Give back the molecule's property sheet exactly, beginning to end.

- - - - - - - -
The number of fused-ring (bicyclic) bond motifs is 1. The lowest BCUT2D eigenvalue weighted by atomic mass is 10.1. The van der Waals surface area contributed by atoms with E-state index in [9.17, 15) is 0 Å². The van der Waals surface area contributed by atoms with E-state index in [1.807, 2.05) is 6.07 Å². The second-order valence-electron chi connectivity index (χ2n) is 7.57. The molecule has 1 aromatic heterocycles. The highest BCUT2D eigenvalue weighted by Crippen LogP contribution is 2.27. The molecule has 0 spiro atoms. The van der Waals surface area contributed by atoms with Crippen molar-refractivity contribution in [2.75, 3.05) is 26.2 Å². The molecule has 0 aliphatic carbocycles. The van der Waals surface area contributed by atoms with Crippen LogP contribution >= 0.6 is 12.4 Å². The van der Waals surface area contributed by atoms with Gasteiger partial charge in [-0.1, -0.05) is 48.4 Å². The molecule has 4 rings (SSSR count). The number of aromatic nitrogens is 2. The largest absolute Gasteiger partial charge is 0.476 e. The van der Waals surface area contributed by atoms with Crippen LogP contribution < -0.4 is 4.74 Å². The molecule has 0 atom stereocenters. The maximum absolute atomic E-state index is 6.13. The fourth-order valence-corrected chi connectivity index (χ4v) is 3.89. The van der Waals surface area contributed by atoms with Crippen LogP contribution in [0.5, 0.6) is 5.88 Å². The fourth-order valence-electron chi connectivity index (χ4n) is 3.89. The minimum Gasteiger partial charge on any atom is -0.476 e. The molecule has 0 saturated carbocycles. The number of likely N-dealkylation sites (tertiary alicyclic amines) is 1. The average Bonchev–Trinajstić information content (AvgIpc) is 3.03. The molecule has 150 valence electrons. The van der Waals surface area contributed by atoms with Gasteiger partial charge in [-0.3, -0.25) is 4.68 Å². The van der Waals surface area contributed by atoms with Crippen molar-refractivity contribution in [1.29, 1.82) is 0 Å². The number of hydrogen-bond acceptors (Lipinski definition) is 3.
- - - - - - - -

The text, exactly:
The number of fused-ring (bicyclic) bond motifs is 1. The lowest BCUT2D eigenvalue weighted by atomic mass is 10.1. The van der Waals surface area contributed by atoms with E-state index in [9.17, 15) is 0 Å². The van der Waals surface area contributed by atoms with E-state index in [1.807, 2.05) is 6.07 Å². The second-order valence-electron chi connectivity index (χ2n) is 7.57. The molecule has 1 aromatic heterocycles. The highest BCUT2D eigenvalue weighted by Crippen LogP contribution is 2.27. The molecule has 0 spiro atoms. The van der Waals surface area contributed by atoms with Crippen molar-refractivity contribution in [2.75, 3.05) is 26.2 Å². The molecule has 0 aliphatic carbocycles. The van der Waals surface area contributed by atoms with Crippen LogP contribution >= 0.6 is 12.4 Å². The van der Waals surface area contributed by atoms with Gasteiger partial charge in [-0.1, -0.05) is 48.4 Å². The molecule has 4 rings (SSSR count). The number of aromatic nitrogens is 2. The largest absolute Gasteiger partial charge is 0.476 e. The van der Waals surface area contributed by atoms with Crippen LogP contribution < -0.4 is 4.74 Å². The molecule has 0 atom stereocenters. The maximum absolute atomic E-state index is 6.13. The fourth-order valence-corrected chi connectivity index (χ4v) is 3.89. The van der Waals surface area contributed by atoms with Crippen LogP contribution in [0.5, 0.6) is 5.88 Å². The fourth-order valence-electron chi connectivity index (χ4n) is 3.89. The minimum Gasteiger partial charge on any atom is -0.476 e. The molecule has 0 saturated carbocycles. The number of likely N-dealkylation sites (tertiary alicyclic amines) is 1. The average Bonchev–Trinajstić information content (AvgIpc) is 3.03. The molecule has 150 valence electrons. The van der Waals surface area contributed by atoms with Gasteiger partial charge in [-0.3, -0.25) is 4.68 Å². The van der Waals surface area contributed by atoms with Crippen molar-refractivity contribution in [1.29, 1.82) is 0 Å². The number of hydrogen-bond acceptors (Lipinski definition) is 3.